Milkweed for Monarchs (and native bees, beetles, birds, etc.)

 

Showy milkweed (Asclepias speciosa) is a herbaceous perennial plant native to western North America, and is the only native milkweed species known to occur in the West Kootenay region. For a long time, milkweed has been considered a ‘noxious weed’ and we have lost much of this native wildflower across our landscape.

The iconic monarch butterfly (Danaus plexippus) occurs in our area occasionally and it has recently been added to the endangered species list in Canada. Monarch butterflies need milkweed, without it, they cannot survive. Adult butterflies lay their eggs only on milkweed and milkweed is the only food caterpillars eat.

Grow Your Own Milkweed Village

Planting showy milkweed to support monarch populations in our area is the best way to support this amazing animal and its long distance migration. Milkweed is also home to a wide array of other insects, and provides nectar to a wide array of butterflies, bees, beneficial insects, aphids and others.

“of 43 species of native flowering perennials evaluated, showy milkweed attracted the most beneficial insects in a Washington state vineyard study

“of 43 species of native flowering perennials evaluated, showy milkweed attracted the most beneficial insects” in a Washington state vineyard study D.J. James

Monarch Watch promotes the concept of the Milkweed Village, recognizing the importance of native milkweeds to local biodiversity, including monarchs. We have seen the endangered Western bumblebee on local milkweed, along with honeybees, milkweed beetles, cobalt beetles and hummingbirds. Milkweed produces a white latex sap that contains a bitter toxin. Most animals learn to avoid eating it, but some have adapted to eat it, absorbing it into their bodies to protect themselves from predators.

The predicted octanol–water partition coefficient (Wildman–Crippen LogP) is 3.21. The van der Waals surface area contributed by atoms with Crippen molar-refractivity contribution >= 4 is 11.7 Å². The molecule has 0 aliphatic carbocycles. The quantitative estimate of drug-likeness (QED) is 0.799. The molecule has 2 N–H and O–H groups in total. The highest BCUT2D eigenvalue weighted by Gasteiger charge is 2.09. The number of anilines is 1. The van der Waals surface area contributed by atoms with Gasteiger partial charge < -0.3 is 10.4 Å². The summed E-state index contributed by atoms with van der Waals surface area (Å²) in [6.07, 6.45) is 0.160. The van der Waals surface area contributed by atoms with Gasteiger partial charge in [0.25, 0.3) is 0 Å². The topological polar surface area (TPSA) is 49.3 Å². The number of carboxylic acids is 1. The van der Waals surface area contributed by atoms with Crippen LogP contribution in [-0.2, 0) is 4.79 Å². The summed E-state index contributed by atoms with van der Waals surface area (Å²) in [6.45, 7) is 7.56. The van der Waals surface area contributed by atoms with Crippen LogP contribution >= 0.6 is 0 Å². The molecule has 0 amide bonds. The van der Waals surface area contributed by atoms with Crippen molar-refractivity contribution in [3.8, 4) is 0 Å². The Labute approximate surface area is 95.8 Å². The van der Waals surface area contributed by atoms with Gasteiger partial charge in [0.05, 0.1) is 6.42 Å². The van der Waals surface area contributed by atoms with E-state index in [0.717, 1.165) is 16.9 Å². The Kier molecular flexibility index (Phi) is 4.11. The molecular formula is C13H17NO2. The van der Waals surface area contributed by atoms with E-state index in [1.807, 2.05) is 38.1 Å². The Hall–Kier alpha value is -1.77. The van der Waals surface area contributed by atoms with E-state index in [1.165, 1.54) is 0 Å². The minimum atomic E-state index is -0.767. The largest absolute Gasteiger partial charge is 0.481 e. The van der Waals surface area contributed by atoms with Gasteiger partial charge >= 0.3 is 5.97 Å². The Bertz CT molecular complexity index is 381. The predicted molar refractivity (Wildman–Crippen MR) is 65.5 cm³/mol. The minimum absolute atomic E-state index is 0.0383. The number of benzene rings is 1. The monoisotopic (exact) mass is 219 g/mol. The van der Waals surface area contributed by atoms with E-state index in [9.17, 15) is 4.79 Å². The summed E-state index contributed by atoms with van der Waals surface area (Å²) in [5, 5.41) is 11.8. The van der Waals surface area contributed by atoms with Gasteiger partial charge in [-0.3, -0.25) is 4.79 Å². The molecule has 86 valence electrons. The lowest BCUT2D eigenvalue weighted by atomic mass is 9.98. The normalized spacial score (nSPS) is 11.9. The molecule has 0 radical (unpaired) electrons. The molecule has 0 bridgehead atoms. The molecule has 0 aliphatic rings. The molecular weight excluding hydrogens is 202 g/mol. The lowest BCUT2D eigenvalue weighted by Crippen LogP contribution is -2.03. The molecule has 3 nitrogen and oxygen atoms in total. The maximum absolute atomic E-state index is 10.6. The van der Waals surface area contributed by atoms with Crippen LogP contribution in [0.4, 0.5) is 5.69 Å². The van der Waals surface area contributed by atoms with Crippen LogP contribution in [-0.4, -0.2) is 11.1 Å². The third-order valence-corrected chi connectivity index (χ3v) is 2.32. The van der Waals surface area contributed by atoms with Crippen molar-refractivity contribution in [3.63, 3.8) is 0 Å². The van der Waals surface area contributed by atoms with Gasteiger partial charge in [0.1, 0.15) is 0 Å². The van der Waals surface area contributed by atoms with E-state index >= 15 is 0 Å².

Adult monarchs sip nectar from a wide variety of blossoms.

Adult monarchs sip nectar from a wide variety of blossoms.

Other native plants are incorporated into the village to meet the needs of monarchs and sustain their migration. Adult monarchs need nectar from a variety of plants while in their summer breeding area. Native plants that we have observed monarchs nectaring on in the West Kootenay include Canada goldenrod, fall asters, and pearly everlasting. Late-blooming plants like these are especially important at the end of the season for monarchs preparing for the long migration to California.

For more information about creating your own native plant based milkweed village, join us at our outreach booth. We have seeds and further instructions available.

A good primer on gardening for monarchs is available from the Monarch Joint Venture. They also include great information about monarch biology, habitat conservation and threats to the monarch migration.

Citizen Science

You can also help us understand populations of milkweed and monarchs in the West Kootenay. Report your sightings to

Resources

A great place for resources about milkweed and monarchs is the David Suzuki Foundation ‘Got Milkweed?’ page.

Frequently Asked Questions

Where can I get showy milkweed seeds or plants?

KNPS has small quantities of seeds carefully harvested from local native showy milkweed populations. As far as we know, this is the only source of truly local, native milkweed. See us at local garden fests for seeds (and some seedlings) in May 2017.

What about other milkweeds from garden centres?

Rising concern about the plight of the monarchs has spurred interest in planting milkweed in home gardens. The Xerces Society has a great description of milkweeds, including the 2017 Perennial Plant of the Year: Butterfly weed (Asclepias tuberosa).

Butterfly weed is not native to our region, only Showy Milkweed is. If you are concerned about our native biodiversity including plants and monarchs, ask your nursery to provide Showy Milkweed in the future.

I want to help monarchs. Can I buy and rear caterpillars and release them?

We all want to help monarchs! Importing caterpillars or butterflies seems like a great way to increase the local monarch population. We discourage this well-intentioned effort, based on the advice of leading monarch scientists. Read their statement here: Are we helping or hurting monarchs...

Resources

Citizen Science

Report your monarch sightings:

Monitoring protocol for milkweed: